name, noun. before 900 < a word or a combination of words by which a person, place, or thing, a body or class, or any object of thought is designated, called, or known. < from Sanskrit nama ...
I believe the choice of a name is every man’s birthright. Yet a label is foisted on us even before we have learned to agree or dissent. When I tried to trace the root of the English word “name,” I discovered that the word shared common ancestry in several ancient tongues: nama in Old English; namo in Old High German; nomen in Latin; onoma in Greek; naman in Sanskrit; and namam in Tamil.
What I found more intriguing than the origin of the word itself was the punch packed into the “name” that we’re each assigned at birth. The sound of my name is one of the first sounds I heard as my ears tuned to the world, as my eyes focused on life. Little do we ponder this, but unless one is James Bond, our name is also the word we will spell the most of any word through the course our lives. It’s the invisible unique RFID (radio frequency identification) tag that will cause us to swell with pride, sometimes, and dwell in discomfort at other times.
Even today, the sound of my name called out in public recalls trepid moments from my distant and recent past: an unmentionable grade announced by my physics teacher and my solemn recognition that while all free-falling objects had a gravity of 9.8 m/s², my grade, given its nonexistent mass, accelerated faster towards the earth; the dour look of the clerk at the Department of Motor Vehicles when I had failed my driving test a second time and kept insisting to the clerk-even as she and I knew deep inside that I may not have pressed the clutch-that my rotten Mazda stick shift always groaned when I shifted gears; the chirpy call and greeting from a nurse at my yearly physical as she handed me the urine cup and I realized that my bladder didn’t have even a drop to drown an ant.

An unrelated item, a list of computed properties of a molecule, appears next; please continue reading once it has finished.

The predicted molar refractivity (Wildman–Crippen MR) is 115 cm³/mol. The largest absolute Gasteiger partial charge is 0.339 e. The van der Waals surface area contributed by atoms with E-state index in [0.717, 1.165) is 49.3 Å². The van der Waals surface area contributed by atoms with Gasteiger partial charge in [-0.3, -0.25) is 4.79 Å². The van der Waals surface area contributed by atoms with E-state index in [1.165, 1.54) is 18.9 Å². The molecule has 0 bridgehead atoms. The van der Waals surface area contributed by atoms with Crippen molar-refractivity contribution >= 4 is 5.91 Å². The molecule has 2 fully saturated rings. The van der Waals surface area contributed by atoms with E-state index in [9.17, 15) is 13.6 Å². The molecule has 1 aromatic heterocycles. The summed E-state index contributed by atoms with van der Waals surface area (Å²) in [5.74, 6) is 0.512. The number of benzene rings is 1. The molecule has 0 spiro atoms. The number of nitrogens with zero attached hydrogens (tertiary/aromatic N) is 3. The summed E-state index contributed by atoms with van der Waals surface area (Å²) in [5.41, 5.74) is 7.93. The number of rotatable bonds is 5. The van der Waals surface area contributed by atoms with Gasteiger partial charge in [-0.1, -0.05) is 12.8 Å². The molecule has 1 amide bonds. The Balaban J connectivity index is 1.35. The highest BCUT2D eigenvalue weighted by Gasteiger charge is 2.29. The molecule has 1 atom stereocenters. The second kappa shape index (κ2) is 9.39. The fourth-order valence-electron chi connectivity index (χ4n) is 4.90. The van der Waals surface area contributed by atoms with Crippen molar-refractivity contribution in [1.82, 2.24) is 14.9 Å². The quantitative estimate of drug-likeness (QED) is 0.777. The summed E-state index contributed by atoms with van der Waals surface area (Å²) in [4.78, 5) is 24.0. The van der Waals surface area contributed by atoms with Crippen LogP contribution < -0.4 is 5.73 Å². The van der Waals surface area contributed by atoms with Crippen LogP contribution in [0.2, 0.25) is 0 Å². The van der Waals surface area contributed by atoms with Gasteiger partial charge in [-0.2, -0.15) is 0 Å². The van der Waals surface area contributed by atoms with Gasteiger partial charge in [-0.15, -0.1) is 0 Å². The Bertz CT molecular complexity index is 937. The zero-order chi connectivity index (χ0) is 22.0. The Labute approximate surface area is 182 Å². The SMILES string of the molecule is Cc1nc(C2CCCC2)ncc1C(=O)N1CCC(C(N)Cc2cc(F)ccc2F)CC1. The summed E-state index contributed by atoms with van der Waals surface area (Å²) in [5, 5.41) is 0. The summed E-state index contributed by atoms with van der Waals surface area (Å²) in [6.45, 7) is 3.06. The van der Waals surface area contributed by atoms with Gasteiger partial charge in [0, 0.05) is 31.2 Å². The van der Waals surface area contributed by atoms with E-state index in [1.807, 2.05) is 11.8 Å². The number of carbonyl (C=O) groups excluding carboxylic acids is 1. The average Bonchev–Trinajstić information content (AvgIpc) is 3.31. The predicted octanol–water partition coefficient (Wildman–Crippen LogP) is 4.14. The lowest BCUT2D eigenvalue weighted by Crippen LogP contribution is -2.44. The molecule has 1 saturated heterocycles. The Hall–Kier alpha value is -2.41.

Thus, the uttering of my name can be a knell sometimes and, naturally, during a recent return from Germany, I started when an Airline agent called out my name into the PA system. I had already checked in. When I walked up to talk to the agent at the counter, she told me it was about the identification tag on my bag, a minor matter. I was relieved.
Like that baggage tag, a person’s name is much more than an identification label. It hints at arrivals. It speaks of transits and transformations, of paths taken and not completed. Stamped on it is also an idea of home, a place of belonging.
The consequences of inheriting a name were obvious on my walking tour through the old Jewish neighborhood of Berlin. During the Third Reich, everyone was required to prove four generations of German ancestry to qualify as a native German. The Hitler regime sifted, tossed, and trashed Jewish names and possessions, thus ensuring that the past could not be stripped away through the name.
Poet Gertrude Stein wrote that “a rose is a rose is a rose.” In her mind, a label had so many feelings associated with it that merely invoking the name excavated all manner of feeling surrounding it. In Hitler’s Germany, Jews bearing first names of “non-Jewish” origin were required to adopt an additional name: “Israel” for men and “Sara” for women. In the autumn of 1938, all Jewish passports were also stamped with an identifying red letter “J” and by 1941, Jews were forced to wear a yellow six-pointed Star of David on the left side of the coat “as large as the palm of a hand” whenever they alighted in public.
In my mind, the narrative on the many meanings of “name” assumed several forms at Berlin’s Jewish museum where architect Daniel Libeskind has designed a memorial conceived on three axes.
On one axis, that of the holocaust, the names of those murdered is presented with photographs, documents, keepsakes and stories. A second path, the axis of the exile, listed the names of cities where people were reduced to mere names: Lublin, Warsaw, Treblinka, Sachsenhausen, Auswich, Ravensbrück, Dachau. But on a third axis, that of continuity, rose other names, like flight destinations at an airport terminal: Amsterdam, Copenhagen, New York, London, Bombay, Shanghai, Haifa, Rio de Janeiro. These were the names of places to which an oppressed migrant community fled to locate a nest.
Just as I was about to board my flight back to the United States, the agent greeted me with “Hello, Ms. Mohan” even before I handed her my boarding card. I smiled, surprised that a woman who stared all day at rosters of names had actually recalled my face and my name.
Kalpana Mohan writes from California’s Silicon Valley. To read more about her, go to http://kalpanamohan.com.